(This version of the October 15 story corrects PM’s first name to Ramush from Ramuch in first paragraph)
PRISTINA (Reuters) - Kosovo’s newly appointed prime minister, Ramush Haradinaj, on Monday urged the United States, his country’s main ally, to become involved in EU-sponsored talks between Kosovo and Serbia aimed at settling their differences.
Serbia refuses to recognize independence of Kosovo, its former province, but it has committed to EU-supported talks in order to accelerate its own accession to the EU bloc.
Since 2013 the two countries have reached a series of agreements but few have been implemented so far and the talks themselves have been stalled since this spring.
Haradinaj said U.S. participation was vital to move the talks forward.
“A U.S. role is necessary for peace,” Haradinaj, a former guerrilla leader told Reuters. “We see a U.S. role at the table as an essential necessity.”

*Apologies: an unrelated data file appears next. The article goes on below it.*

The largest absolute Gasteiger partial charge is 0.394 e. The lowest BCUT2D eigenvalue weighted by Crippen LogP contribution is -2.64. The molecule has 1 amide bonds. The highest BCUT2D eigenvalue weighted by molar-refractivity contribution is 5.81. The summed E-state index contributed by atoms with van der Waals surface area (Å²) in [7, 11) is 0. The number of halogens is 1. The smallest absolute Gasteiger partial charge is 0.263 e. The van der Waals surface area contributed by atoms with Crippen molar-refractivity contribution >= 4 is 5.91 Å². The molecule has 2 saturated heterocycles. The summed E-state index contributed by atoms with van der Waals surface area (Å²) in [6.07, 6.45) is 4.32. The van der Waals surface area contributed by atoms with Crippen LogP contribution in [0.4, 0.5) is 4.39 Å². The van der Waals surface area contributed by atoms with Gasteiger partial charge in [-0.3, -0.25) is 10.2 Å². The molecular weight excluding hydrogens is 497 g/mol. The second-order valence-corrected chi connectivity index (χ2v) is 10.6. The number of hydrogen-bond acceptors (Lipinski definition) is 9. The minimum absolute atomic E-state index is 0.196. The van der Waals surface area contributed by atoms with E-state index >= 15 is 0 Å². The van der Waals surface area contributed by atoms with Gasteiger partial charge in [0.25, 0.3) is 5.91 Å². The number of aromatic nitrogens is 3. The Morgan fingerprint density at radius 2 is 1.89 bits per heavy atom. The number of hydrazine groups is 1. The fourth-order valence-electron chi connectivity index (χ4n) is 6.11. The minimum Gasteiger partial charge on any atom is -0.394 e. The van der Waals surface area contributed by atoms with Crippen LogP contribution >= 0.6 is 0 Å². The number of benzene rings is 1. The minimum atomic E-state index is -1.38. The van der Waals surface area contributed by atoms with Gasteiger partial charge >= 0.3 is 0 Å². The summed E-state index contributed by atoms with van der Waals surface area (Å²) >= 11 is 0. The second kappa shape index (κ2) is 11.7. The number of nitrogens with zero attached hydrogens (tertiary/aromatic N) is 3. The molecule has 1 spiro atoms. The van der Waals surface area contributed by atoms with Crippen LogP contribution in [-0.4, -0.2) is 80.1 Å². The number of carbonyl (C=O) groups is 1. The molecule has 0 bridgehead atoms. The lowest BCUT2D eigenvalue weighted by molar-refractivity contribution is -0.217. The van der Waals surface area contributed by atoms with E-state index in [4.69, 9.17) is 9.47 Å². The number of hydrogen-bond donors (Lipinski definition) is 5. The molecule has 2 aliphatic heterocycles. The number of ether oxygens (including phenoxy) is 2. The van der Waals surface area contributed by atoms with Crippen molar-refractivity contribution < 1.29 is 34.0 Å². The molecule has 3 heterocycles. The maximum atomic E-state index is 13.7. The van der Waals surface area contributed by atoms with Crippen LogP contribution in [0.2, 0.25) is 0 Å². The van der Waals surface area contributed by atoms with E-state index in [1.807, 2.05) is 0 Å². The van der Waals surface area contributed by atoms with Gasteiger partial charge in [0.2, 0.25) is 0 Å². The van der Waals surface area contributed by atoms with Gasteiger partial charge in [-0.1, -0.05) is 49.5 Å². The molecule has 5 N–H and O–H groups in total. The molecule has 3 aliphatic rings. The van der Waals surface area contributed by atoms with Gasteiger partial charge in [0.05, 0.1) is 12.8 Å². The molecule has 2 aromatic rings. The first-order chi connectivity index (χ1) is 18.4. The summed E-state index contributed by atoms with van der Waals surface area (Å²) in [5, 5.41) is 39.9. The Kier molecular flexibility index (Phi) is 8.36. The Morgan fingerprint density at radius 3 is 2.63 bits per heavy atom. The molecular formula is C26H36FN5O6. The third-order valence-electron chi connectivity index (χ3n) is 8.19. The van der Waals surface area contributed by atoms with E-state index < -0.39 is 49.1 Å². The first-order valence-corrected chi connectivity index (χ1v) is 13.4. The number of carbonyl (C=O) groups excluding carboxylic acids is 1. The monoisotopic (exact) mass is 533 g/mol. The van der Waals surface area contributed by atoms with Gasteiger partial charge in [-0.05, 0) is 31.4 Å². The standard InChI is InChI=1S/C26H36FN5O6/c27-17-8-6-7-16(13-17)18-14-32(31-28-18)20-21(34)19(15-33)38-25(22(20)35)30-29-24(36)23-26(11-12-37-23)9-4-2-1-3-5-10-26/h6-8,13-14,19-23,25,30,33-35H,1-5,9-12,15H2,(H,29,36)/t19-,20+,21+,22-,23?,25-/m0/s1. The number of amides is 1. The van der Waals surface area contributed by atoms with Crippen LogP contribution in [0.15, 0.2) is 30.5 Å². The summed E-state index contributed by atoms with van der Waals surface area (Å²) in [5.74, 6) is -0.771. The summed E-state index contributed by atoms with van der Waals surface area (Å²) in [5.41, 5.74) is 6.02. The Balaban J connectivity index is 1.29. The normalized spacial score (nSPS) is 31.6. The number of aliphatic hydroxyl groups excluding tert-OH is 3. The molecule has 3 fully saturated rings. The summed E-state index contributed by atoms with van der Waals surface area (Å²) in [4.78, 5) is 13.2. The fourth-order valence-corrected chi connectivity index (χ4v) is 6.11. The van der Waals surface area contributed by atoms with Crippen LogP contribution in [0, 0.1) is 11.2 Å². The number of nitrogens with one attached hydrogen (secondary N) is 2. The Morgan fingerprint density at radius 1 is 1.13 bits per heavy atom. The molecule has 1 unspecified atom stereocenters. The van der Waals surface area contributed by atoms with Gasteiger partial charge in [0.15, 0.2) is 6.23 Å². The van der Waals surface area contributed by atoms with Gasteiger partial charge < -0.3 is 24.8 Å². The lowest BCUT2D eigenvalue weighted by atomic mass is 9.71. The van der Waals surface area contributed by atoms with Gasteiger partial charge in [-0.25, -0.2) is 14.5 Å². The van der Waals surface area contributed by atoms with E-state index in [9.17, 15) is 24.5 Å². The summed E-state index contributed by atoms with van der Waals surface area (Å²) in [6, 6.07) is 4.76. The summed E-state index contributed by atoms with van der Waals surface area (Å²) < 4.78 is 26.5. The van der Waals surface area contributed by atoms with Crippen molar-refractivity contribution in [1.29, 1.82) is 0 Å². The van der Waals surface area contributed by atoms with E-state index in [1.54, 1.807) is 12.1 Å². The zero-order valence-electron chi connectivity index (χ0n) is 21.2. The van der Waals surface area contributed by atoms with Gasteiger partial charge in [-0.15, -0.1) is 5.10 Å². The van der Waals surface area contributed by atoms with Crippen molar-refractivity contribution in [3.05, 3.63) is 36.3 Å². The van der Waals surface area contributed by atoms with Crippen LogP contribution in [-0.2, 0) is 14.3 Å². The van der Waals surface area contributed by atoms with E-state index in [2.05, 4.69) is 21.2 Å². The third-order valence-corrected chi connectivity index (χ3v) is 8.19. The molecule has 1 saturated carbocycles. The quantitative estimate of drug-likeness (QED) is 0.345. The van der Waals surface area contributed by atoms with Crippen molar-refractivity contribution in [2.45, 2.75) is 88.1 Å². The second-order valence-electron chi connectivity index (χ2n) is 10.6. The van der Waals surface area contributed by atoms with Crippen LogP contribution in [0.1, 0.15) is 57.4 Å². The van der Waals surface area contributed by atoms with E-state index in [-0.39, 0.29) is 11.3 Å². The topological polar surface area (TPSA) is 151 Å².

The talks should conclude with mutual statehood recognition “between Kosovo and Serbia,” he said.
Kosovo Albanians have looked on the United States as their main ally since the start of their struggle for independence in the late 1990s.
Kosovo declared independence from Serbia in 2008, almost a decade after NATO air strikes drove out Serbian forces accused of killing and expelling ethnic Albanian civilians during a counter-insurgency war.
Kosovo has been recognized by 115 countries, including 23 of the EU’s 28 members. But its U.N. membership is blocked by Serbia’s allies Russia and China.
Haradinaj said by end of the year his government would sign a deal with the U.S. power company ContourGlobal for a billion euro coal-fired power plant project.
The New York-based company was the only bidder for the 660 megawatt (MW) plant that will replace the Balkan country’s 40-year-old Kosovo A power plant.
The project has been criticised by environmentalists who say Kosovo should rely more on renewable energy sources rather than on coal.
“It will have a clean and advanced technology and it will guarantee enough power for the next 20 years,” Haradinaj said.
Kosovo still faces power shortages in winter with its two ageing coal-fired power plants under strain to meet demand.
Editing by Ivana Sekularac and Richard Balmforth
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